Motley Rice has filed the first lawsuit in the United States on behalf of Brazilian citizens against Brazilian-based TAM Linhas Aéreas and four other defendants, claiming negligence, recklessness and wrongful death. Júlia de Oliveira Camargo died on July 17, 2007, when TAM Flight 3054, an Airbus A320, crashed upon landing at Sao Paulo's Congonhas airport after a flight from Porto Alegre, in what is being called Brazil's worst air disaster. The case is brought by Carlos Camargo, her son and the estate's personal representative.
The case, filed in the Circuit Court of Florida in Broward County, names the following defendants: Airbus S.A.S., the plane's manufacturer; Goodrich Corporation, maker and maintainer of the doomed aircraft's thrust reversers; plane owner, Pegasus Aviation Inc.; Airbus North America Customer Services Inc., the company who provided training and training materials to Airbus operators through their Miami Training Center, and Tam Linhas Aéreas. All defendants have business offices in South Florida.
At the time of the crash, the Airbus A320 was operating with one thrust reverser deactivated. Thrust reversers redirect jet engine exhaust to help the aircraft decelerate upon landing. Despite the inoperative thrust reverser, the landing was attempted on a short runway, made dangerously slick by a steady rainfall. The runway had recently been repaved, and there were no grooves placed in the surface to permit water runoff.
After landing, the aircraft's ground spoilers and auto brakes, two other systems that along with thrust reversers are designed to slow the aircraft on the runway, failed to operate. As a result, the aircraft never decelerated. It departed the end of the runway at over 100 miles per hour, plunged down a 30 foot embankment, crossed a busy highway, and hit a building next to a gas station. The resulting conflagration killed all 187 passengers and crew, as well as 12 on the ground, making it one of South America's worst air disasters.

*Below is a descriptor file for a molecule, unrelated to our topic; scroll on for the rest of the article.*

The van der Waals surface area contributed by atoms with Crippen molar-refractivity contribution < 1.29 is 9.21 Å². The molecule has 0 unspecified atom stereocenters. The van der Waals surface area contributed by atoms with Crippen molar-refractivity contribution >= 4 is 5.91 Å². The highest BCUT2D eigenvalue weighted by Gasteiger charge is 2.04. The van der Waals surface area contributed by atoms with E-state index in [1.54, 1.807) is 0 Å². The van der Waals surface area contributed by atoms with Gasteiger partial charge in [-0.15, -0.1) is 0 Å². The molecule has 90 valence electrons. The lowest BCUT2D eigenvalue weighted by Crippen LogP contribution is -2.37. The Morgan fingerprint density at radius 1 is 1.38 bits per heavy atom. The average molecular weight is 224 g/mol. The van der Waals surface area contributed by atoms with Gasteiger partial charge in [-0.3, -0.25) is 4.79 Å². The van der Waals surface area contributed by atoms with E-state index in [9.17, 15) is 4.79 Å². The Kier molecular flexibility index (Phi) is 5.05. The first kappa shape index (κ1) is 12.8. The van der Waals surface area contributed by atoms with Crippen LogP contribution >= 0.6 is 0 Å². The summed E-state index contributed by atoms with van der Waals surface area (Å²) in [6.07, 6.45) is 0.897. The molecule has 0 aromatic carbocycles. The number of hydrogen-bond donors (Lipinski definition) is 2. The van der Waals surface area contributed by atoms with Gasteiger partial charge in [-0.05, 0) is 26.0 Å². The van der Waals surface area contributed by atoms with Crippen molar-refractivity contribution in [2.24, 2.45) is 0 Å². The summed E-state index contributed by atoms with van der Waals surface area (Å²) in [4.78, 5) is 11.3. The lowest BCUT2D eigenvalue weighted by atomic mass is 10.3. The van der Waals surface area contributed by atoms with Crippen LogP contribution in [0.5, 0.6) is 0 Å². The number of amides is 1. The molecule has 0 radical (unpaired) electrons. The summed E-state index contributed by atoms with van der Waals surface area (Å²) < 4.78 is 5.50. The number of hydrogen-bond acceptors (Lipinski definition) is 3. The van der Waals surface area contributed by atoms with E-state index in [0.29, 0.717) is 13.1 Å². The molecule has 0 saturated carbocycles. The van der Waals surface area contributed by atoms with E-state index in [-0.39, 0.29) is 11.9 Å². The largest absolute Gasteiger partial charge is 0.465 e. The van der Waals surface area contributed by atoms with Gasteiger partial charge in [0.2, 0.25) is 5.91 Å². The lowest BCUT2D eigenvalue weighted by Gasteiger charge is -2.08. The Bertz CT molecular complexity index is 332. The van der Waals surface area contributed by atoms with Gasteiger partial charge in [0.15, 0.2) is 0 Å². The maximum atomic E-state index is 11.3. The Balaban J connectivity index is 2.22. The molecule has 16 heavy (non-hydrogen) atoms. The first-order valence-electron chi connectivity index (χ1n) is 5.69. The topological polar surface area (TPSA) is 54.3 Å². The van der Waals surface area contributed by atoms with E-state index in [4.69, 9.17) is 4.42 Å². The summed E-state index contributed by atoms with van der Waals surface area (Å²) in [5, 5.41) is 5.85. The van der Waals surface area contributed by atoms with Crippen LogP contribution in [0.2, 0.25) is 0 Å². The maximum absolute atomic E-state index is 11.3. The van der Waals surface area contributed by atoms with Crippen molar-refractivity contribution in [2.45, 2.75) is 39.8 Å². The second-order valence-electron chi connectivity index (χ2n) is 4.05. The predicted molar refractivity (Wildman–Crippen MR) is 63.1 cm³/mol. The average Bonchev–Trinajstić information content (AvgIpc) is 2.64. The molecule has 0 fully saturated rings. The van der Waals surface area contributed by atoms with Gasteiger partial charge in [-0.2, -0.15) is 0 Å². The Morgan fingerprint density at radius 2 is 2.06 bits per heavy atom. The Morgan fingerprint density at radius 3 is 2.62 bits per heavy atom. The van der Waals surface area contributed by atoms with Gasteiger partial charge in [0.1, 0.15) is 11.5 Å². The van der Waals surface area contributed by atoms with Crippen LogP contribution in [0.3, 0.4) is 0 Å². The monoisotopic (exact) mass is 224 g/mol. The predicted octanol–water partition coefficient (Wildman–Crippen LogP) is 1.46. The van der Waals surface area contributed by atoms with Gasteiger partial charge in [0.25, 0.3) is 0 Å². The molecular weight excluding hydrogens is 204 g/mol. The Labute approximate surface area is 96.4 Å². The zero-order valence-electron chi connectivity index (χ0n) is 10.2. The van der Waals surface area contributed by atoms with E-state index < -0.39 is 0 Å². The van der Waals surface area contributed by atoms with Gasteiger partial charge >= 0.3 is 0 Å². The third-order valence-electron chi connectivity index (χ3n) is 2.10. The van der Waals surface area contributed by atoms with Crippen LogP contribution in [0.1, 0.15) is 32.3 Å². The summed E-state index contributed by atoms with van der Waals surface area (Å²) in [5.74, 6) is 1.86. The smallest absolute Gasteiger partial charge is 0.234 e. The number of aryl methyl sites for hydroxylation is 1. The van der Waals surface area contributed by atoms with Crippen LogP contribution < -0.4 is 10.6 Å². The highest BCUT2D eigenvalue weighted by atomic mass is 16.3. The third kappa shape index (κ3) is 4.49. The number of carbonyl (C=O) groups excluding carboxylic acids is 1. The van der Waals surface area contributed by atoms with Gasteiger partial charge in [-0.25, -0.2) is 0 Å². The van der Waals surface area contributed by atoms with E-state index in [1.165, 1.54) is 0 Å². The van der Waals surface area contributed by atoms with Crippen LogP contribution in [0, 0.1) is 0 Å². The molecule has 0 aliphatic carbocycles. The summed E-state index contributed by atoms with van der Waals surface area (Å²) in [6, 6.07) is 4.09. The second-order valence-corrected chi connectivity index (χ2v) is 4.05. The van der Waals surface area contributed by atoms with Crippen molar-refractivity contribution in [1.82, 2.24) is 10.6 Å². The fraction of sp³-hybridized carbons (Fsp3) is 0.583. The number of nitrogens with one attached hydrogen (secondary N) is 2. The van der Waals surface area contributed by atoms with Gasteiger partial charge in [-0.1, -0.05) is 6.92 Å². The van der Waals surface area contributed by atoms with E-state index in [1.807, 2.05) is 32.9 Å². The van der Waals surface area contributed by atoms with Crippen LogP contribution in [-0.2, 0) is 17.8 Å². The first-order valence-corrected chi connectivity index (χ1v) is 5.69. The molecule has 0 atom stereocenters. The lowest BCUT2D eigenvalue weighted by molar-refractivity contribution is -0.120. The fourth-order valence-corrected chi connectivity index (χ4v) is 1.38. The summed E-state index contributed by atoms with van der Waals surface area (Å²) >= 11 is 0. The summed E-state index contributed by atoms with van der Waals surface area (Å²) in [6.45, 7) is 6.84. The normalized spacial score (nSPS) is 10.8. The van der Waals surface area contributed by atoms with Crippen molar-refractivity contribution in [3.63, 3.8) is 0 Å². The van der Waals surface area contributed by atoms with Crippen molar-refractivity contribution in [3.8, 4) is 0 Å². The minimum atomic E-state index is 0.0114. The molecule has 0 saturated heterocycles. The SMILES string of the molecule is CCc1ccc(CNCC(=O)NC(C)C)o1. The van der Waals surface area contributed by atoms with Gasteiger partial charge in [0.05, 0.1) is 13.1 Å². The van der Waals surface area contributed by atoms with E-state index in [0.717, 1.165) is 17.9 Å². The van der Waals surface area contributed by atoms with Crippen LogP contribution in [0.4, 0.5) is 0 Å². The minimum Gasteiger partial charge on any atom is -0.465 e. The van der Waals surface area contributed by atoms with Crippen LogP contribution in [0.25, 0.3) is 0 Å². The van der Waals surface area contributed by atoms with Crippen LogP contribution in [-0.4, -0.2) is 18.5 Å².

"We have learned that Goodrich not only manufactured the defective thrust reverser, but signed a contract with TAM in April of this year to maintain those thrust reversers. The inoperative thrust reverser was a major factor in the crash," said Mary Schiavo, former Inspector General of the U.S. Department of Transportation and Motley Rice attorney.
The complaint alleges TAM operated an unsafe flight by failing to ensure that the aircraft was mechanically sound, failing to adequately train the flight crew in proper procedures, and failing to provide effective oversight of the flight by flight dispatchers. Additionally, Pegasus Aviation, the owner of the aircraft, is being sued for leasing the aircraft to TAM in an allegedly dangerous condition.
"We have learned that the day before this tragedy, two other aircraft attempting the same landing overran the same runway, but stopped short of plunging off the embankment," Schiavo said. "It is incomprehensible that you would dispatch an aircraft with a deactivated thrust reverser onto a short, slippery runway on a rainy night. That is a recipe for disaster."
The complaint alleges Airbus S.A.S. negligently designed the automatic flight control system and failed to warn operators of known anomalies that can prevent an aircraft from decelerating on the runway. The complaint also alleges Airbus S.A.S. failed to install an inexpensive software fix that may have allowed the pilots to avert the tragedy.